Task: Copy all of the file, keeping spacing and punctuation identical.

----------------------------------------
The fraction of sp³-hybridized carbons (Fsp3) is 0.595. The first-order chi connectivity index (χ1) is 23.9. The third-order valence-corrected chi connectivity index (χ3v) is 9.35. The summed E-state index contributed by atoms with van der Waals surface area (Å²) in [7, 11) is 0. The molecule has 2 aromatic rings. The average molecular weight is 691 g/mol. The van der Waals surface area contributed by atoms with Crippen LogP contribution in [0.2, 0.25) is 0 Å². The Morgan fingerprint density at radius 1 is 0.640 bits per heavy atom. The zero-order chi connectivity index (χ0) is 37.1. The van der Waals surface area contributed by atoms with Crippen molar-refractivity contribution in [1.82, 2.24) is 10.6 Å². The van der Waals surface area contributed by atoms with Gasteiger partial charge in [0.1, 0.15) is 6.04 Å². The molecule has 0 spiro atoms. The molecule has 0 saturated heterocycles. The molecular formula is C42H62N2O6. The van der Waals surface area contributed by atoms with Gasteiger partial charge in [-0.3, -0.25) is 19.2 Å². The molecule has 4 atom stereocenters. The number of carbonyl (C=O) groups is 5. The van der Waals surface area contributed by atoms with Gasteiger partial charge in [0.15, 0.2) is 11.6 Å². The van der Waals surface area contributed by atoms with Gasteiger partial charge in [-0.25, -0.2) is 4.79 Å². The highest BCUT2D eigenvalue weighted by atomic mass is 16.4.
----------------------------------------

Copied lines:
The fraction of sp³-hybridized carbons (Fsp3) is 0.595. The first-order chi connectivity index (χ1) is 23.9. The third-order valence-corrected chi connectivity index (χ3v) is 9.35. The summed E-state index contributed by atoms with van der Waals surface area (Å²) in [7, 11) is 0. The molecule has 2 aromatic rings. The average molecular weight is 691 g/mol. The van der Waals surface area contributed by atoms with Crippen LogP contribution in [0.2, 0.25) is 0 Å². The Morgan fingerprint density at radius 1 is 0.640 bits per heavy atom. The zero-order chi connectivity index (χ0) is 37.1. The van der Waals surface area contributed by atoms with Crippen molar-refractivity contribution in [1.82, 2.24) is 10.6 Å². The van der Waals surface area contributed by atoms with Gasteiger partial charge in [0.1, 0.15) is 6.04 Å². The molecule has 0 spiro atoms. The molecule has 0 saturated heterocycles. The molecular formula is C42H62N2O6. The van der Waals surface area contributed by atoms with Gasteiger partial charge in [-0.3, -0.25) is 19.2 Å². The molecule has 4 atom stereocenters. The number of carbonyl (C=O) groups is 5. The van der Waals surface area contributed by atoms with Gasteiger partial charge in [0.15, 0.2) is 11.6 Å². The van der Waals surface area contributed by atoms with Gasteiger partial charge in [-0.25, -0.2) is 4.79 Å². The highest BCUT2D eigenvalue weighted by atomic mass is 16.4.